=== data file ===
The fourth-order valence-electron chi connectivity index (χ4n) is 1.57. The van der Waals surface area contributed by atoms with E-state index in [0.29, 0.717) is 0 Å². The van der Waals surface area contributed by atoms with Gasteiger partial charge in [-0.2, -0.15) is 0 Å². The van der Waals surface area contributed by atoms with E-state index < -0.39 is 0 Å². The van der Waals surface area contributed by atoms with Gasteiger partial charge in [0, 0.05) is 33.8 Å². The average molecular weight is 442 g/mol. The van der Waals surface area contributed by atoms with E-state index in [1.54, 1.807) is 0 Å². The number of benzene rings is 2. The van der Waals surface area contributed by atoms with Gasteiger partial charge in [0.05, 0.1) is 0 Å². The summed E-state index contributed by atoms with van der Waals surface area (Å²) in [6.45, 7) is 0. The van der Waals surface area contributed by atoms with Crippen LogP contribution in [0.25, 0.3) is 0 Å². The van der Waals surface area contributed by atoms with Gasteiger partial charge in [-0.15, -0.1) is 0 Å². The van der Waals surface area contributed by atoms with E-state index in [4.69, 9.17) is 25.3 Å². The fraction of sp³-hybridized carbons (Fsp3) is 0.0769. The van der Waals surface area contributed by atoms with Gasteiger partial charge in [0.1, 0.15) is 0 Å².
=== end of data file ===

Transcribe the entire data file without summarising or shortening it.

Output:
The fourth-order valence-electron chi connectivity index (χ4n) is 1.57. The van der Waals surface area contributed by atoms with E-state index in [0.29, 0.717) is 0 Å². The van der Waals surface area contributed by atoms with Gasteiger partial charge in [-0.2, -0.15) is 0 Å². The van der Waals surface area contributed by atoms with E-state index < -0.39 is 0 Å². The van der Waals surface area contributed by atoms with Gasteiger partial charge in [0, 0.05) is 33.8 Å². The average molecular weight is 442 g/mol. The van der Waals surface area contributed by atoms with E-state index in [1.54, 1.807) is 0 Å². The number of benzene rings is 2. The van der Waals surface area contributed by atoms with Gasteiger partial charge in [0.05, 0.1) is 0 Å². The summed E-state index contributed by atoms with van der Waals surface area (Å²) in [6.45, 7) is 0. The van der Waals surface area contributed by atoms with Crippen LogP contribution in [0.25, 0.3) is 0 Å². The van der Waals surface area contributed by atoms with Gasteiger partial charge in [-0.15, -0.1) is 0 Å². The van der Waals surface area contributed by atoms with E-state index in [4.69, 9.17) is 25.3 Å². The fraction of sp³-hybridized carbons (Fsp3) is 0.0769. The van der Waals surface area contributed by atoms with Gasteiger partial charge in [0.1, 0.15) is 0 Å².